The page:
Student Snippets A Window Into The Daily Life & Thoughts of SLIS Students


Suggestions for a Disgruntled Patron

Sarah Barton

My hometown newspaper published a letter to the editor from a woman who thinks that the public library budget could use substantial cuts. She writes that high school students should replace the six gossiping and squawking librarians with master’s degrees who are checking out books on any given shift, and that the library director and assistant director are grossly overpaid. I am in no place to comment on the library’s budget or staffing structure (although I find it hard to believe that six librarians are constantly manning the circulation desk), but I was glad to see that community members have commented on the letter itself and written their own letters extolling the library and its services. I don’t know what side of whose bed that woman woke up on before writing this letter, but I would like to think that she is an anomaly in a world full of grateful library users. Fortunately, I woke up on the right side of my own bed this morning, so I will offer her some things to consider:…

Opportunites at Simmons

Maya Bery

One of the amazing things about Simmons is the people it puts you in touch with – faculty, students, and visitors.  For instance, last week, Susan Ballard happened to be on campus. If you don’t know who Susan Ballard is, she’s the president-elect of the American Association of School Librarians.  Susan was on campus because she’s also an instructor at Simmons (and an alumna!), involved in the post-graduate, online instructional technology program that launched this past January.  While she was here, she asked to meet with the SLTP and IT students, which is how I came to be in a classroom with about ten other students and faculty members discussing the future of school librarianship with the head of my national organization.  That’s pretty amazing, if you ask me.

How Running a Marathon is (sort of) Like Attending Simmons GSLIS

Sarah Barton

I want to make the Boston Marathon relevant to GSLIS. I really do. “Library school is like a marathon.” “The last two weeks of the semester are the final sprint to complete a marathon.” “The Boston Marathon is awesome, and so is GSLIS.” As much as I enjoy figurative language, those statements just don’t quite get it done. I couldn’t watch the Boston Marathon last year, but two years ago it was one of the most inspiring things I have ever witnessed. Despite being a certified stoic, at one point I found myself holding back tears. The combination of beautiful weather, everyone’s positive energy, and the camaraderie among the runners and spectators created an experience that I will not soon forget. There is something overpowering about watching 27,000 people meander 26.2 miles from Framingham to Downtown Boston. A marathon is hardly about winning in the traditional sense. Everyone out there, whether on the course or alongside it, wants every single marathoner to succeed. In a marathon, to succeed is to finish and to finish is…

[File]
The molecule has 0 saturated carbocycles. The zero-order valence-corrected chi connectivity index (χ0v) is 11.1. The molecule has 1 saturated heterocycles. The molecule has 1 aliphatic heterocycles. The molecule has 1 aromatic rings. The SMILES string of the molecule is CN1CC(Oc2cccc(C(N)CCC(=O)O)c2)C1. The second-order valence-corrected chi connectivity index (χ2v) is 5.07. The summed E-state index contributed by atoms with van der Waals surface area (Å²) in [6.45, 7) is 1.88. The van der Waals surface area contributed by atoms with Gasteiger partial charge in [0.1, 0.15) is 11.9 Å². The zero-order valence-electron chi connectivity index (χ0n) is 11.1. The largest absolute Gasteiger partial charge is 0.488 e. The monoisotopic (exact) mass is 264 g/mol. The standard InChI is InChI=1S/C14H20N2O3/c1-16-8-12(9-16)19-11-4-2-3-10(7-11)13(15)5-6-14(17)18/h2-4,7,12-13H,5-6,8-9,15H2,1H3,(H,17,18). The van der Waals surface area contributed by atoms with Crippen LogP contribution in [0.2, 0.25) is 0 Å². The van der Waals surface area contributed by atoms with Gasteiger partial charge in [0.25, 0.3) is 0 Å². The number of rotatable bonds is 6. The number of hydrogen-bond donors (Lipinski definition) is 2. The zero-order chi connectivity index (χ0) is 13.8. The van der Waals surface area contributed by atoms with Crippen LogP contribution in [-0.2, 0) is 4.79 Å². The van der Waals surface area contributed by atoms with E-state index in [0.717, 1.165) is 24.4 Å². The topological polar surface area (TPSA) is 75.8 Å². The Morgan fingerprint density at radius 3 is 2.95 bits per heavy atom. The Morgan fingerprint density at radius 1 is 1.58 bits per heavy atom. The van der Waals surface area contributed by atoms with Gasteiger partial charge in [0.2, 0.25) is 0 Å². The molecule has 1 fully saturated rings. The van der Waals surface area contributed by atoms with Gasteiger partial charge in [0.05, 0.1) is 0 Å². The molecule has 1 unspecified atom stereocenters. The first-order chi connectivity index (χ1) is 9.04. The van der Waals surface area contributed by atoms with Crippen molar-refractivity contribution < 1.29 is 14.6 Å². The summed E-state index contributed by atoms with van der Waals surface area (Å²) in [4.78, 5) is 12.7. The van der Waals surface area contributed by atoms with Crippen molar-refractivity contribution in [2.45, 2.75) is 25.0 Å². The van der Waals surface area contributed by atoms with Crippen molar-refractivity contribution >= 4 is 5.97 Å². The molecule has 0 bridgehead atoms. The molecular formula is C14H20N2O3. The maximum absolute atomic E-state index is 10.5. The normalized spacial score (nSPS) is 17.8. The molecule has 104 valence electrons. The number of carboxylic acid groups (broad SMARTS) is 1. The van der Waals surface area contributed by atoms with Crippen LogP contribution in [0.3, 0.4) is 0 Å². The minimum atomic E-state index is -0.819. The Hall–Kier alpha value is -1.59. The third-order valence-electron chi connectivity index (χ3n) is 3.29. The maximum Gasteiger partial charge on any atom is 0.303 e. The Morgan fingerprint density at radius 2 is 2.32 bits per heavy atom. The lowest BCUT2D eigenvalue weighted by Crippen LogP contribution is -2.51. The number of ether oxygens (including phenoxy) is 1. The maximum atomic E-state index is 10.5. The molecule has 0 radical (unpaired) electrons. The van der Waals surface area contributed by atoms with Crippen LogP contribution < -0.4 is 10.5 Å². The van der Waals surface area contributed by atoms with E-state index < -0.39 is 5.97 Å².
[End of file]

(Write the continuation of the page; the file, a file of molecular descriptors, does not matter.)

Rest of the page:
Building a Fancy CV

Danielle Geller

This semester, I’ve been trying to take advantage of all of the opportunities—beyond Simmons—that living in Boston has to offer.  Three weeks ago I attended the NEA Spring Meeting, and this week I attended a conference that on the service might not seem strictly relevant to our field:  the Popular Culture Association/American Culture Association (PC/ACA) conference in Boston.  True, there were a lot of panels on Buffy the Vampire Slayer, Harry Potter, World of Warcraft, and other popular fandoms, but the conference itself was huge!  The program was over 450 pages long, and I managed to find a few sessions that were on the intersection of popular culture, research, and archives, special libraries, and museums.  So of course I attended! I’ve found that some panels on an archive’s holdings can turn into a form of show and tell—look at these awesome things I have in my collections!—that never evolve into a discussion on methodology, theory, or issues of access publicity, etc., which can be frustrating.  One of the most interesting presentations, in fact, was on…

So…why library school?

Maya Bery

If you are currently contemplating the decision to attend library school, chances are at some point in your search process, you have heard some helpful individual say something along the lines of “Libraries are dying/e-books are rendering books irrelevant/why do you need a degree for that/fill in your own silly reason here.” This issue irked me so much, it actually wound up being the introduction to my admissions essay for Simmons. Are e-books and the internet changing the way in which libraries operate? Of course.  But the library as an institution is far from becoming irrelevant, and in fact, I think this is a fascinating time to choose to enter our noble profession.   For a start, there’s so much potential that technology and the internet opens up for us, and a simple Google search is just the tip of the iceberg.  When your friends and family learn that you actually know how to extract useful information out of Google in a method more refined than random keyword searches, their estimation of you will rise.  If…

Julie Steenson